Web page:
Parliament wants structural funding for Ombudsman

The Second Chamber of the Dutch Parliament wants a structural solution for the limited financial resources that the Dutch National Ombudsman has to work with in Bonaire, St. Eustatius and Saba.

Member of the Second Chamber Roelof van Laar of the Labour Party PvdA called it “unacceptable” that the Ombudsman would not be able to fully carry out his tasks in the Caribbean Netherlands due to financial restrictions.

Ombudsman Reinier van Zutphen informed Dutch Minister of Home Affairs and Kingdom Relations Ronald Plasterk late September this year that the 250,000 euros that were allocated for 2015 and 2016 were insufficient. He was left with no choice than to cancel last month’s working visit to Bonaire, St. Eustatius and Saba. The Ombudsman said he needed at least 350,000 euros per year.

The Ombudsman has an important task on the islands and therefore he needs structural financing from the Dutch Government, said Member of Parliament (MP) Wassila Hachchi of the Democratic Party D66 during a debate with Plasterk on Thursday. “As an independent and critical party, he can strengthen the position of people in their dealings with government,” she said. She mentioned the relation to good governance.

The Ombudsman can solve practical problems of people by handling their complaints and by mediating with the local governments, explained Hachchi. She mentioned the resident who faced “bureaucratic walls” to get restitution from the Tax Office as an example. She also referred to a resident who did not get a positive response on his claim to be financially compensated for the bad state of the road.

MP Van Laar stated that the work of the Ombudsman was especially needed on the islands due to the informal government structure and unfairness that residents experienced when, for example, requesting a permit. “Everybody knows each other and that often leads to certain decisions being taken,” he said.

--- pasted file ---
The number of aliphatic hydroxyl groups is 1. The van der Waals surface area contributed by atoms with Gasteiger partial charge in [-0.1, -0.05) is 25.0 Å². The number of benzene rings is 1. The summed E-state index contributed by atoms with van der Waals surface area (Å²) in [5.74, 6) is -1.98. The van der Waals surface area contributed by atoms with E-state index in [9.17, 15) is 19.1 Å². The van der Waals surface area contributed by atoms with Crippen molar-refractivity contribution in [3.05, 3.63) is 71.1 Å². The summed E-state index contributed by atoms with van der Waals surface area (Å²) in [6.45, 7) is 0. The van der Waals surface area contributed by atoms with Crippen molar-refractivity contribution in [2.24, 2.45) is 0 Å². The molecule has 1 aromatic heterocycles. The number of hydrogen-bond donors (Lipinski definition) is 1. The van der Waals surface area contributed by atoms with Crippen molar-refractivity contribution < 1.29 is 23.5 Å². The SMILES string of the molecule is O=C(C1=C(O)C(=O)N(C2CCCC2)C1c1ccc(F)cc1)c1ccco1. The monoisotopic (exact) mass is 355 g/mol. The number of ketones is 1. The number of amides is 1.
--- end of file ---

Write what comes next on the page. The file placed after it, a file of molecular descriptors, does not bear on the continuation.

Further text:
Van Laar called on Plasterk to solve the financial problem of the Ombudsman. “It should be possible to get the money from somewhere,” he said. “Simply put, the money is needed so the Ombudsman can duly perform his tasks,” said Hachchi, who several times during the debate asked the Minister for a structural solution as part of the evaluation process of the islands’ constitutional status.

Plasterk made clear that the Ombudsman was responsible for setting his own financial priorities and to give content to his tasks. He emphasized that this was not a task of the Dutch Government.

The Minister explained that the Ombudsman received a total annual subsidy of 15 million euros for the entire Netherlands and that for 2015 and 2016 an additional, incidental amount of 250,000 euros had been allocated to cover the Caribbean Netherlands.

Plasterk promised to discuss the matter with the Ombudsman, but added that he did not want to create false expectations. However, he agreed with Van Laar that the financial issue should not restrict the Ombudsman in carrying out his tasks on the islands.

As for the Children’s Ombudsman function in the Caribbean Netherlands, Plasterk said that this was also an internal matter and task of the Ombudsman. MP Hachchi had specifically asked the Minister to secure structural funding for the Children’s Ombudsman.

Hachchi alluded that the children on the islands needed an “independent watchdog” to defend their rights. “The children on the islands need our attention and care,” she said. Currently, there is no Children’s Ombudsman for the Caribbean Netherlands. In this case too, Plasterk promised to talk to the Ombudsman.

The Daily Herald.

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